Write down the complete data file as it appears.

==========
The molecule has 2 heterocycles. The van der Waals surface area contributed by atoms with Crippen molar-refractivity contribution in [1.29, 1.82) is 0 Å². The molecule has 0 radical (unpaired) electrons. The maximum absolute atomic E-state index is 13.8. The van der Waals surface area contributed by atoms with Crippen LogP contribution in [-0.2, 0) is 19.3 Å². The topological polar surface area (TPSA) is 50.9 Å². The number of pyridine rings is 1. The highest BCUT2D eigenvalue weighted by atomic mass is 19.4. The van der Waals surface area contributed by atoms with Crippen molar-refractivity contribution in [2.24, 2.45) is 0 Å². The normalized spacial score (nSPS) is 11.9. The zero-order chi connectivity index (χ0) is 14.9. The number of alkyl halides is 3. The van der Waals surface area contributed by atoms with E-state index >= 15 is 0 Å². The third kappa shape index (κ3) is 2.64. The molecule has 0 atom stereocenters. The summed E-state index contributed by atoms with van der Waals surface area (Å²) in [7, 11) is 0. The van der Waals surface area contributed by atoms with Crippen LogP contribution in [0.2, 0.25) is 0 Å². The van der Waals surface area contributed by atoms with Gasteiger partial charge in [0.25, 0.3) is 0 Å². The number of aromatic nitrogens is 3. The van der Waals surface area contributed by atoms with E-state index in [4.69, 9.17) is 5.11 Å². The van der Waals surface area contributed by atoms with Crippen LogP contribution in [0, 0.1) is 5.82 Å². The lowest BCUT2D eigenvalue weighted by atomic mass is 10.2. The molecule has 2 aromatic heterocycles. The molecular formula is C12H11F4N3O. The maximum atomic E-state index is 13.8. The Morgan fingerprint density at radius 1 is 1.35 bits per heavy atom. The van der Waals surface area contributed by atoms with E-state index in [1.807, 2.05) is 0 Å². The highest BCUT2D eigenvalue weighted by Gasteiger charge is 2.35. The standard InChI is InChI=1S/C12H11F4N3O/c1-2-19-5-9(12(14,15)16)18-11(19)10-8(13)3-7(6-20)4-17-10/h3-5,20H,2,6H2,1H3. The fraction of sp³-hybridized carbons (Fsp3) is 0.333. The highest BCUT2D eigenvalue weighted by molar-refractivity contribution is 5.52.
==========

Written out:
The molecule has 2 heterocycles. The van der Waals surface area contributed by atoms with Crippen molar-refractivity contribution in [1.29, 1.82) is 0 Å². The molecule has 0 radical (unpaired) electrons. The maximum absolute atomic E-state index is 13.8. The van der Waals surface area contributed by atoms with Crippen LogP contribution in [-0.2, 0) is 19.3 Å². The topological polar surface area (TPSA) is 50.9 Å². The number of pyridine rings is 1. The highest BCUT2D eigenvalue weighted by atomic mass is 19.4. The van der Waals surface area contributed by atoms with Crippen molar-refractivity contribution in [2.24, 2.45) is 0 Å². The normalized spacial score (nSPS) is 11.9. The zero-order chi connectivity index (χ0) is 14.9. The number of alkyl halides is 3. The van der Waals surface area contributed by atoms with E-state index >= 15 is 0 Å². The third kappa shape index (κ3) is 2.64. The molecule has 0 atom stereocenters. The summed E-state index contributed by atoms with van der Waals surface area (Å²) in [7, 11) is 0. The van der Waals surface area contributed by atoms with Crippen LogP contribution in [0.2, 0.25) is 0 Å². The van der Waals surface area contributed by atoms with Gasteiger partial charge in [0.25, 0.3) is 0 Å². The number of aromatic nitrogens is 3. The van der Waals surface area contributed by atoms with E-state index in [4.69, 9.17) is 5.11 Å². The van der Waals surface area contributed by atoms with Crippen LogP contribution in [0, 0.1) is 5.82 Å². The lowest BCUT2D eigenvalue weighted by atomic mass is 10.2. The molecule has 2 aromatic heterocycles. The molecular formula is C12H11F4N3O. The maximum atomic E-state index is 13.8. The Morgan fingerprint density at radius 1 is 1.35 bits per heavy atom. The van der Waals surface area contributed by atoms with E-state index in [1.807, 2.05) is 0 Å². The highest BCUT2D eigenvalue weighted by Gasteiger charge is 2.35. The standard InChI is InChI=1S/C12H11F4N3O/c1-2-19-5-9(12(14,15)16)18-11(19)10-8(13)3-7(6-20)4-17-10/h3-5,20H,2,6H2,1H3. The fraction of sp³-hybridized carbons (Fsp3) is 0.333. The highest BCUT2D eigenvalue weighted by molar-refractivity contribution is 5.52.